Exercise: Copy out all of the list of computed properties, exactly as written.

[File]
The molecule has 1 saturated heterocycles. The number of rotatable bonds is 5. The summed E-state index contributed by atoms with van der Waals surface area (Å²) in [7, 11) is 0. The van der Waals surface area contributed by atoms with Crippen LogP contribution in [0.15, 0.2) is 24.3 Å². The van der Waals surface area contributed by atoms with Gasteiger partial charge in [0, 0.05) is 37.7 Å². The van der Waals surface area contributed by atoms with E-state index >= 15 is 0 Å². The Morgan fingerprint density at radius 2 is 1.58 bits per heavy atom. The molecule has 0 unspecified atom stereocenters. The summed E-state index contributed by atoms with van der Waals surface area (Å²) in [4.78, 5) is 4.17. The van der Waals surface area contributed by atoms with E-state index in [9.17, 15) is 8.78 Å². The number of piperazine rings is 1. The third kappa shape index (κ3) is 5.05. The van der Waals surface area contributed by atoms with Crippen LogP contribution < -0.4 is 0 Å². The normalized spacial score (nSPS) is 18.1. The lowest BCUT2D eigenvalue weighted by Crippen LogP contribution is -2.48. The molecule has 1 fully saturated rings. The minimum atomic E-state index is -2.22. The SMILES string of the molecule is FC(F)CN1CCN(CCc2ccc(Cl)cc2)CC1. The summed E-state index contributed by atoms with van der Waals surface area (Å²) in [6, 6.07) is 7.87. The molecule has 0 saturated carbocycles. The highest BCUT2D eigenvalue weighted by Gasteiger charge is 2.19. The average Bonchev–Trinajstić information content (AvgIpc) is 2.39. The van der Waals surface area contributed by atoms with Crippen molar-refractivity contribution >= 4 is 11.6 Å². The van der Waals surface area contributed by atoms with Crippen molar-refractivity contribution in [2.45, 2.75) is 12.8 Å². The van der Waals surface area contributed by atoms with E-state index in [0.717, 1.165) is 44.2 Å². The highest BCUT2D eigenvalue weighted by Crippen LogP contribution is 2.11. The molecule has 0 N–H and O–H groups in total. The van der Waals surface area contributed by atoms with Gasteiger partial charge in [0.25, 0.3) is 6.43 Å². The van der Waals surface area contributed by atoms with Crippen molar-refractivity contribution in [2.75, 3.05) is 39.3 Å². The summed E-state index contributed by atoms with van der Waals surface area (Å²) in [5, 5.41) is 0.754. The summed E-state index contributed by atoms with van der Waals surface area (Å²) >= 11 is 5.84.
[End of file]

The molecule has 1 saturated heterocycles. The number of rotatable bonds is 5. The summed E-state index contributed by atoms with van der Waals surface area (Å²) in [7, 11) is 0. The van der Waals surface area contributed by atoms with Crippen LogP contribution in [0.15, 0.2) is 24.3 Å². The van der Waals surface area contributed by atoms with Gasteiger partial charge in [0, 0.05) is 37.7 Å². The van der Waals surface area contributed by atoms with E-state index >= 15 is 0 Å². The Morgan fingerprint density at radius 2 is 1.58 bits per heavy atom. The molecule has 0 unspecified atom stereocenters. The summed E-state index contributed by atoms with van der Waals surface area (Å²) in [4.78, 5) is 4.17. The van der Waals surface area contributed by atoms with E-state index in [9.17, 15) is 8.78 Å². The number of piperazine rings is 1. The third kappa shape index (κ3) is 5.05. The van der Waals surface area contributed by atoms with Crippen LogP contribution < -0.4 is 0 Å². The normalized spacial score (nSPS) is 18.1. The lowest BCUT2D eigenvalue weighted by Crippen LogP contribution is -2.48. The molecule has 1 fully saturated rings. The minimum atomic E-state index is -2.22. The SMILES string of the molecule is FC(F)CN1CCN(CCc2ccc(Cl)cc2)CC1. The summed E-state index contributed by atoms with van der Waals surface area (Å²) in [6, 6.07) is 7.87. The molecule has 0 saturated carbocycles. The highest BCUT2D eigenvalue weighted by Gasteiger charge is 2.19. The average Bonchev–Trinajstić information content (AvgIpc) is 2.39. The van der Waals surface area contributed by atoms with Crippen molar-refractivity contribution >= 4 is 11.6 Å². The van der Waals surface area contributed by atoms with Crippen molar-refractivity contribution in [2.45, 2.75) is 12.8 Å². The van der Waals surface area contributed by atoms with E-state index in [0.717, 1.165) is 44.2 Å². The highest BCUT2D eigenvalue weighted by Crippen LogP contribution is 2.11. The molecule has 0 N–H and O–H groups in total. The van der Waals surface area contributed by atoms with Gasteiger partial charge in [0.25, 0.3) is 6.43 Å². The van der Waals surface area contributed by atoms with Crippen molar-refractivity contribution in [2.75, 3.05) is 39.3 Å². The summed E-state index contributed by atoms with van der Waals surface area (Å²) in [5, 5.41) is 0.754. The summed E-state index contributed by atoms with van der Waals surface area (Å²) >= 11 is 5.84.